Chemistry is truly the central science and underpins much of the efforts of scientists and engineers to improve life for humankind. TheMIT Department of Chemistryis taking a leading role in discovering new chemical synthesis, catalysis, creating sustainable energy, theoretical and experimental understanding of chemistry, improving the environment, detecting and curing disease, developing materials new properties, and nanoscience.
The Chemistry Education Office staff is responsible for administering the educational programs in the Department of Chemistry. Students can find answers to many questions about the undergraduate and graduate programs on the department website, and they are encouraged to stop by and see the staff in the office located in 6-205.
The student-run outreach programs in the Department of Chemistry aim to bring the excitement of chemical sciences to the community through lively demonstrations designed to illustrate a broad range of chemical principles. Graduate students visit science classes in high schools and middle schools in the Greater Boston area with a view to demystifying chemistry through hands-on experiments. ClubChem, an undergraduate chemistry organization, conducts Chemistry Magic Shows for elementary schools and youth programs in the Greater Boston area.
Chemistry is truly the central science and underpins much of the efforts of scientists and engineers to improve life for humankind. MIT Chemistry is taking a leading role in discovering new chemical synthesis, catalysis, creating sustainable energy, theoretical and experimental understanding of chemistry at its most fundamental level, unraveling the biochemical complexities of natural systems, improving the environment, detecting and curing disease, developing materials new properties, and nanoscience.
Evan Piephoff is a fourth-year graduate student in Professor Jianshu Cao’s group here at MIT. Originally from North Carolina, he is an NSF Fellow and an MIT Presidential Fellow. Evan’s research is centered on the stochastic kinetics and thermodynamics of driven biological systems. Much of his focus has been on developing novel kinetic techniques and generic models with applications to a wide variety of single-molecule processes, including enzyme turnover, molecular motor translocation, and transport through ion channels. At the single-molecule level, fluctuations play a dominant role, and he is analyzing them to determine not only how they affect functionality but also how their measurement can be used to gain mechanistic insight, effectively ‘extracting signal from noise.’ In addition, dynamic disorder due to slow conformational interconversion has been observed in single-molecule experiments, and Evan’s work has helped elucidate the modulating influence of conformational dynamics on enzyme catalysis, as well as the rich, cooperative behaviors attainable in conformational nonequilibrium.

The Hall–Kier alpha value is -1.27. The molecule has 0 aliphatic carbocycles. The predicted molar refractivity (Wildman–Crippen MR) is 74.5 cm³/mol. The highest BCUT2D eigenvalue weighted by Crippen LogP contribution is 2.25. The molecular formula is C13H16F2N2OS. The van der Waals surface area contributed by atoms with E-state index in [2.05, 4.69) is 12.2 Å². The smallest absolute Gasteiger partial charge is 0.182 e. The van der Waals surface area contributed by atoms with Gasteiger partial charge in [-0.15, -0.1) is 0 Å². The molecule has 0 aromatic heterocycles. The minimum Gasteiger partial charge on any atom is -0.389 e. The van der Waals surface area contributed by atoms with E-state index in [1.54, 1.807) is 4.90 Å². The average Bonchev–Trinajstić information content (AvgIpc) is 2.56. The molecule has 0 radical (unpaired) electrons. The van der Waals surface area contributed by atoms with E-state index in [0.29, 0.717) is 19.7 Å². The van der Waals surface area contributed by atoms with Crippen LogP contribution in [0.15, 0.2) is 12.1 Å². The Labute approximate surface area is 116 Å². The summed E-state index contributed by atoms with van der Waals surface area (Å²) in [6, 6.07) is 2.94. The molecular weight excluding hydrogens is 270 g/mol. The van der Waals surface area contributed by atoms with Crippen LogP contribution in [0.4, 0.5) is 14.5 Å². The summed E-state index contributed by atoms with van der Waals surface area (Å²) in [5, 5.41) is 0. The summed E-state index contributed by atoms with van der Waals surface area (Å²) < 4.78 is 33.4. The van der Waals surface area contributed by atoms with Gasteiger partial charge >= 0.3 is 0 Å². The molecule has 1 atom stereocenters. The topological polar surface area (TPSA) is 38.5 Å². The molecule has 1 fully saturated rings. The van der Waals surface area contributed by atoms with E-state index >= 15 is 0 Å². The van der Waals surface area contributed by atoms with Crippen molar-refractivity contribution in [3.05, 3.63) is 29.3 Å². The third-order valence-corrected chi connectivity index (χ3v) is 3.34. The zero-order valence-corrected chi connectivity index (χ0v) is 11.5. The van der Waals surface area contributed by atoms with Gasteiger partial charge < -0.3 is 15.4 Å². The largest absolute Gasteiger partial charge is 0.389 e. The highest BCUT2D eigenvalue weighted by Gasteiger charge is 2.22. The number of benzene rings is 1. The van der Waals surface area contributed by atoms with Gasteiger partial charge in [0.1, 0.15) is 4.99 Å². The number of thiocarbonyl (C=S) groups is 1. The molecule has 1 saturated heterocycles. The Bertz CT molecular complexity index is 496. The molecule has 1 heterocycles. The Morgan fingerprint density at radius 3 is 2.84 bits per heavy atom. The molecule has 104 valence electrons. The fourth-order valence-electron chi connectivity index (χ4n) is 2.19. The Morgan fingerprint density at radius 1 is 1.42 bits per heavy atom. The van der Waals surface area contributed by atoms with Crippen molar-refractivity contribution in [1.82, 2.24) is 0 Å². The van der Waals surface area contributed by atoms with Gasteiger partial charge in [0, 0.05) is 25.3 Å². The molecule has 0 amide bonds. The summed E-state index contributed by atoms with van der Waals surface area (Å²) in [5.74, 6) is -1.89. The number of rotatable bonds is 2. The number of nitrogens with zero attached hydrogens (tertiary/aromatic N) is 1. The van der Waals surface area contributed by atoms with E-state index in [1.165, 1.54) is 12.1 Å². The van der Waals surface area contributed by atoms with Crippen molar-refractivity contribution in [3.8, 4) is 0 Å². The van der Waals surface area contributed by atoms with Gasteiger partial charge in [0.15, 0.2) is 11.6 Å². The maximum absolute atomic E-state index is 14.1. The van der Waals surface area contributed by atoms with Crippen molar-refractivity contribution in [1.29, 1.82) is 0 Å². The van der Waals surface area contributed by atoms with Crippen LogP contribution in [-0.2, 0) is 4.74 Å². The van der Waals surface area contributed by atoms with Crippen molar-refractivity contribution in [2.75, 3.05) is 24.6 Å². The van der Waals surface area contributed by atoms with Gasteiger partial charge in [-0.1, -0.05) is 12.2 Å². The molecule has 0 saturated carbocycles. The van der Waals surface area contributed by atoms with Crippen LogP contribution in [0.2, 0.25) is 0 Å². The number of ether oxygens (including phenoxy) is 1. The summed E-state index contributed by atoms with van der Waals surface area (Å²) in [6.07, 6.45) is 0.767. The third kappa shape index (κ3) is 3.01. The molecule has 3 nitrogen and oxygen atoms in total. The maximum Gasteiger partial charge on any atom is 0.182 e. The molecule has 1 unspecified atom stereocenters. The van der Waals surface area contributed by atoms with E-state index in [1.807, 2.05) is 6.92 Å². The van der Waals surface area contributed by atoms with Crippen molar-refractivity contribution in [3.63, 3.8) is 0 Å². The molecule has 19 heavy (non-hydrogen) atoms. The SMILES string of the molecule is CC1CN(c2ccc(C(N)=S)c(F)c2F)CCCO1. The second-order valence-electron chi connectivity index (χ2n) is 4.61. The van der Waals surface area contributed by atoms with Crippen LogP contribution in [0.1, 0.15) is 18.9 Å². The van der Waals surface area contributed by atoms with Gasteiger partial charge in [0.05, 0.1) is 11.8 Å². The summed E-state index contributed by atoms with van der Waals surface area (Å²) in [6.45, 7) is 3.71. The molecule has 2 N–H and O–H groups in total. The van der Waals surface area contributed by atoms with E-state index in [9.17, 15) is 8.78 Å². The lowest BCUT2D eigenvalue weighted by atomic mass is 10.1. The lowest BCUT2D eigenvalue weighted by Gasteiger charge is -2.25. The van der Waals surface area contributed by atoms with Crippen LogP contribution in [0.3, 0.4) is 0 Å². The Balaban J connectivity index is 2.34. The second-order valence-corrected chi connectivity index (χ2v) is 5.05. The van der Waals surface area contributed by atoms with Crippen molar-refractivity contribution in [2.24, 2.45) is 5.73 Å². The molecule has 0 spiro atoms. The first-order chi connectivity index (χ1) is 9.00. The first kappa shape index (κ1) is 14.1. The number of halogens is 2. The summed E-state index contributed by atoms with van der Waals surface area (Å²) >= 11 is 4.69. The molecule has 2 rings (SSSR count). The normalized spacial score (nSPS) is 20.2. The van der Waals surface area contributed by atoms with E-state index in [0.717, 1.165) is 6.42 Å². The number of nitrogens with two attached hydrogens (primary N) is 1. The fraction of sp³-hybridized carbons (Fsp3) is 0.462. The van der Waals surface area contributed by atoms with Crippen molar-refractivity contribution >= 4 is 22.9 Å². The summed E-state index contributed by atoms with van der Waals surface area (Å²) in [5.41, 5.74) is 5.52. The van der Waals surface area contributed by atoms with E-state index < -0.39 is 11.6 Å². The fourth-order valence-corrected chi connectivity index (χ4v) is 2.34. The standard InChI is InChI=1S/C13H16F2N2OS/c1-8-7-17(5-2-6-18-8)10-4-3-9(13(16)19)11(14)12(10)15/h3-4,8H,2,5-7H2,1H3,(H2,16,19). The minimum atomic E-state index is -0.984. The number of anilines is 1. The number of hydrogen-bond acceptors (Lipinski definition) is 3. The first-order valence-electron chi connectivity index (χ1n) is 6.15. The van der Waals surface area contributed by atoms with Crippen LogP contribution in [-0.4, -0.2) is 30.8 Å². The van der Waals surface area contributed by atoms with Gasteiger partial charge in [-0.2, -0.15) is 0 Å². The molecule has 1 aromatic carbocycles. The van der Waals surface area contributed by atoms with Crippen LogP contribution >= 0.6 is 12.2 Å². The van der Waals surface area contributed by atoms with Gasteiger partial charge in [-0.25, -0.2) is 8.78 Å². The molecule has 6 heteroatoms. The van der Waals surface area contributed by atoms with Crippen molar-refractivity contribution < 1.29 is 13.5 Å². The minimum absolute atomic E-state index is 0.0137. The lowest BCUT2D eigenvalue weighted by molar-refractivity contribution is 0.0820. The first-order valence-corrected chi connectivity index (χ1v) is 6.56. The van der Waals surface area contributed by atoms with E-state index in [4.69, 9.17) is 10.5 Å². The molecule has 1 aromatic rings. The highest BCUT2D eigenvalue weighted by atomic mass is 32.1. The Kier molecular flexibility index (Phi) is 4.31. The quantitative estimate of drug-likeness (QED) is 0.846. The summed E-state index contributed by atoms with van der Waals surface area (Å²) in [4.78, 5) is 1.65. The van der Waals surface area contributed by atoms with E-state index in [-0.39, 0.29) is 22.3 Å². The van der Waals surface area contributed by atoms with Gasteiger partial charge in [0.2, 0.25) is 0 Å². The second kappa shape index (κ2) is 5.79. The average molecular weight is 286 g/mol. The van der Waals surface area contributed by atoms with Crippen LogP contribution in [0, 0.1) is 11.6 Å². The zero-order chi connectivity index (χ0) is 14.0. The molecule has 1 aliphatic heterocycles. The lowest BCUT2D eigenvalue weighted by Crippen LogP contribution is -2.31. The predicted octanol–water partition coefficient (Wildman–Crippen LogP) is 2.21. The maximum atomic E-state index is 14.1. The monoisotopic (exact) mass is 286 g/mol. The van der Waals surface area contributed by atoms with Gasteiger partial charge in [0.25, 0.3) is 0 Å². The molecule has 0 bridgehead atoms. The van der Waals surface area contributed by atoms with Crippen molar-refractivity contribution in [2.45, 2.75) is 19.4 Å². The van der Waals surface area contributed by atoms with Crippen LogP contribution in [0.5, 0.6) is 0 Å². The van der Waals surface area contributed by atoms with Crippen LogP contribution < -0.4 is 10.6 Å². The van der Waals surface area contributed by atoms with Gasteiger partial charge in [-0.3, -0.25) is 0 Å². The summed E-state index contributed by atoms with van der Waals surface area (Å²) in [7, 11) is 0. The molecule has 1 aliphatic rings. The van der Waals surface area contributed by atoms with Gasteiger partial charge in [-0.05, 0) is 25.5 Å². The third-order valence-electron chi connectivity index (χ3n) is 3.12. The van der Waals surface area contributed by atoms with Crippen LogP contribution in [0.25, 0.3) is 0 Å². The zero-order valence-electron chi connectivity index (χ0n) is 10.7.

As the subject of August 2017's Graduate Student Spotlight, Evan shares the random job he'd excel at, his top three favorite movies of all time, the most interesting place he's ever visited, and much more!
1. What random job do you think you’d be really good at? Vegas oddsmaker.
2. What could you give a 40-minute presentation on with absolutely no preparation? Modern basketball strategy.
3. What superstition do you believe in? I’m not really superstitious.
4. What would be your ideal way to spend the weekend? Sleeping!
5. What TV channel doesn’t exist but really should? I’d probably welcome expanded public broadcasting.
6. What are you most looking forward to in the next 10 years? Advances in quantum computing.
7. Who has impressed you most with what they’ve accomplished? Josiah Willard Gibbs.
8. What would be your spirit animal? An Owl.
9. What age do you wish you could permanently be? The spirit and vitality of 21 with the wisdom and wherewithal of…not 21.
10. Why did you decide to do the work you are doing now? I particularly enjoy analytical theory and statistical mechanics.
11. What are your top three favorite movies? The Empire Strikes Back, Meet the Parents, and The Dark Knight.
12. What would be the most amazing adventure to go on? Into space.
13. Where is the most interesting place you have been? The Grand Canyon.
14. Who’s your go to band or artist when you can’t decide on something to listen to? Johann Sebastian Bach.
15. If you had unlimited funds to build a house that you would live in for the rest of your life, what would the finished house be like? Quaint and cozy.
16. What bends your mind every time you think about it? The arrow of time.
17. Who would be the best person you could be stuck in an elevator with? [Theoretical Physicist] Ed Witten.
18. Who, besides your parents, has had the greatest impact on your life? The scientists I’ve interacted with over the years.
19. What hobby would you get into if time and money weren’t an issue? Sports analytics.
20. If you could pick any career other than the one you’ve chosen, what would it be? I'd be a string theorist.
Many thanks to Evan for these thoughtful answers! Stay tuned for more Graduate Student Spotlights in the months to come!